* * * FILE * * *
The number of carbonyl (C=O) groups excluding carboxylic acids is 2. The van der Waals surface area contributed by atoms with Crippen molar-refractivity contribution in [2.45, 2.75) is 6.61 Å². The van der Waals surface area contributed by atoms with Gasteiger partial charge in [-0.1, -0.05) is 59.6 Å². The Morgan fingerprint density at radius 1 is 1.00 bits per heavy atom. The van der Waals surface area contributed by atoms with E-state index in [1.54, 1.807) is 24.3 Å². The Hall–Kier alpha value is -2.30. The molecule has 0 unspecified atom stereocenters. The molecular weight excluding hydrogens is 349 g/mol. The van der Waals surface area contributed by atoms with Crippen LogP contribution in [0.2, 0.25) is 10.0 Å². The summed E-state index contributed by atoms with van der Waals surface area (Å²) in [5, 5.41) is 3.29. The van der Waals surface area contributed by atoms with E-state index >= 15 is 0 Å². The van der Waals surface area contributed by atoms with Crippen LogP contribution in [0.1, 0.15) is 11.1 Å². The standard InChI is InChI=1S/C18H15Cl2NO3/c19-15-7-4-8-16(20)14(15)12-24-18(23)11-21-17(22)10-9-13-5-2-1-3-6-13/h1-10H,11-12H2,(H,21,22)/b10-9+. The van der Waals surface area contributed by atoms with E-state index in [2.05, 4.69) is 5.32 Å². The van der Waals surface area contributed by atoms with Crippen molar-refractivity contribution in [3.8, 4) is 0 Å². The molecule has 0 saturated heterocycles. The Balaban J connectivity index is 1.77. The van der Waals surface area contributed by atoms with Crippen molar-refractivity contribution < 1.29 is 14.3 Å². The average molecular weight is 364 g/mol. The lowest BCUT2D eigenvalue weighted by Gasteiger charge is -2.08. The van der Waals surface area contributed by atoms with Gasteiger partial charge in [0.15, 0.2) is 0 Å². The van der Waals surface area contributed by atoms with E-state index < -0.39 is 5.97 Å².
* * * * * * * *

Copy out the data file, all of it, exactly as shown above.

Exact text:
The number of carbonyl (C=O) groups excluding carboxylic acids is 2. The van der Waals surface area contributed by atoms with Crippen molar-refractivity contribution in [2.45, 2.75) is 6.61 Å². The van der Waals surface area contributed by atoms with Gasteiger partial charge in [-0.1, -0.05) is 59.6 Å². The Morgan fingerprint density at radius 1 is 1.00 bits per heavy atom. The van der Waals surface area contributed by atoms with E-state index in [1.54, 1.807) is 24.3 Å². The Hall–Kier alpha value is -2.30. The molecule has 0 unspecified atom stereocenters. The molecular weight excluding hydrogens is 349 g/mol. The van der Waals surface area contributed by atoms with Crippen LogP contribution in [0.2, 0.25) is 10.0 Å². The summed E-state index contributed by atoms with van der Waals surface area (Å²) in [5, 5.41) is 3.29. The van der Waals surface area contributed by atoms with E-state index >= 15 is 0 Å². The van der Waals surface area contributed by atoms with Crippen LogP contribution in [0.1, 0.15) is 11.1 Å². The standard InChI is InChI=1S/C18H15Cl2NO3/c19-15-7-4-8-16(20)14(15)12-24-18(23)11-21-17(22)10-9-13-5-2-1-3-6-13/h1-10H,11-12H2,(H,21,22)/b10-9+. The van der Waals surface area contributed by atoms with E-state index in [2.05, 4.69) is 5.32 Å². The van der Waals surface area contributed by atoms with Crippen molar-refractivity contribution in [3.8, 4) is 0 Å². The molecule has 0 saturated heterocycles. The Balaban J connectivity index is 1.77. The van der Waals surface area contributed by atoms with Crippen molar-refractivity contribution < 1.29 is 14.3 Å². The average molecular weight is 364 g/mol. The lowest BCUT2D eigenvalue weighted by Gasteiger charge is -2.08. The van der Waals surface area contributed by atoms with Gasteiger partial charge in [0.15, 0.2) is 0 Å². The van der Waals surface area contributed by atoms with E-state index < -0.39 is 5.97 Å².